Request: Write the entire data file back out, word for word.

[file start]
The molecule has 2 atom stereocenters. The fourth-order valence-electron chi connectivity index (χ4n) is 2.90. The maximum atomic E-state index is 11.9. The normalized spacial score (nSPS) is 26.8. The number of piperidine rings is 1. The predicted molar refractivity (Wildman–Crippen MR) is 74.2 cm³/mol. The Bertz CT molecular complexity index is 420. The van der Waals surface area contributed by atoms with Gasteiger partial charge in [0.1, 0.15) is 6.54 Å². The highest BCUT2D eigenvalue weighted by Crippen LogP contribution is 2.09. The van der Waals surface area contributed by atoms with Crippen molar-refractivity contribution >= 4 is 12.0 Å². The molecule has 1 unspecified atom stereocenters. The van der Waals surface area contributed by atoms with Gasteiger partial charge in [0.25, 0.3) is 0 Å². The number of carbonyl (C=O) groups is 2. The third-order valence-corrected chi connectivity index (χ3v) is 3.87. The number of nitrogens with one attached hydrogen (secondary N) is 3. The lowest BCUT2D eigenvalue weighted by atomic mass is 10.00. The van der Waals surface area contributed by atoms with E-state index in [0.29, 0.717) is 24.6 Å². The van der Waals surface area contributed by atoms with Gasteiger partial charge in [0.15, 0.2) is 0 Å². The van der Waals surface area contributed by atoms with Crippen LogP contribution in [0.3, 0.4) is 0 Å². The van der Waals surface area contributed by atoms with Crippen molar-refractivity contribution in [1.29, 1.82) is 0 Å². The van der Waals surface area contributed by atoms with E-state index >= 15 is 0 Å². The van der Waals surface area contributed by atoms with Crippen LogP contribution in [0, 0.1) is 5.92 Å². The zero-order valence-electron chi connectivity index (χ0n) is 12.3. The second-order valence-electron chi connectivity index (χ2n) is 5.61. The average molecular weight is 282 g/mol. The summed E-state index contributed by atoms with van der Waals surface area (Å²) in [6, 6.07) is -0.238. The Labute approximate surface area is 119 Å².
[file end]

The molecule has 2 atom stereocenters. The fourth-order valence-electron chi connectivity index (χ4n) is 2.90. The maximum atomic E-state index is 11.9. The normalized spacial score (nSPS) is 26.8. The number of piperidine rings is 1. The predicted molar refractivity (Wildman–Crippen MR) is 74.2 cm³/mol. The Bertz CT molecular complexity index is 420. The van der Waals surface area contributed by atoms with Gasteiger partial charge in [0.1, 0.15) is 6.54 Å². The highest BCUT2D eigenvalue weighted by Crippen LogP contribution is 2.09. The van der Waals surface area contributed by atoms with Crippen molar-refractivity contribution >= 4 is 12.0 Å². The molecule has 1 unspecified atom stereocenters. The van der Waals surface area contributed by atoms with Gasteiger partial charge in [0.25, 0.3) is 0 Å². The number of carbonyl (C=O) groups is 2. The third-order valence-corrected chi connectivity index (χ3v) is 3.87. The number of nitrogens with one attached hydrogen (secondary N) is 3. The lowest BCUT2D eigenvalue weighted by atomic mass is 10.00. The van der Waals surface area contributed by atoms with E-state index in [0.29, 0.717) is 24.6 Å². The van der Waals surface area contributed by atoms with Gasteiger partial charge in [0.15, 0.2) is 0 Å². The van der Waals surface area contributed by atoms with Crippen LogP contribution in [0.3, 0.4) is 0 Å². The van der Waals surface area contributed by atoms with Crippen molar-refractivity contribution in [1.29, 1.82) is 0 Å². The van der Waals surface area contributed by atoms with E-state index >= 15 is 0 Å². The van der Waals surface area contributed by atoms with Crippen LogP contribution in [0, 0.1) is 5.92 Å². The zero-order valence-electron chi connectivity index (χ0n) is 12.3. The second-order valence-electron chi connectivity index (χ2n) is 5.61. The average molecular weight is 282 g/mol. The summed E-state index contributed by atoms with van der Waals surface area (Å²) in [6, 6.07) is -0.238. The Labute approximate surface area is 119 Å².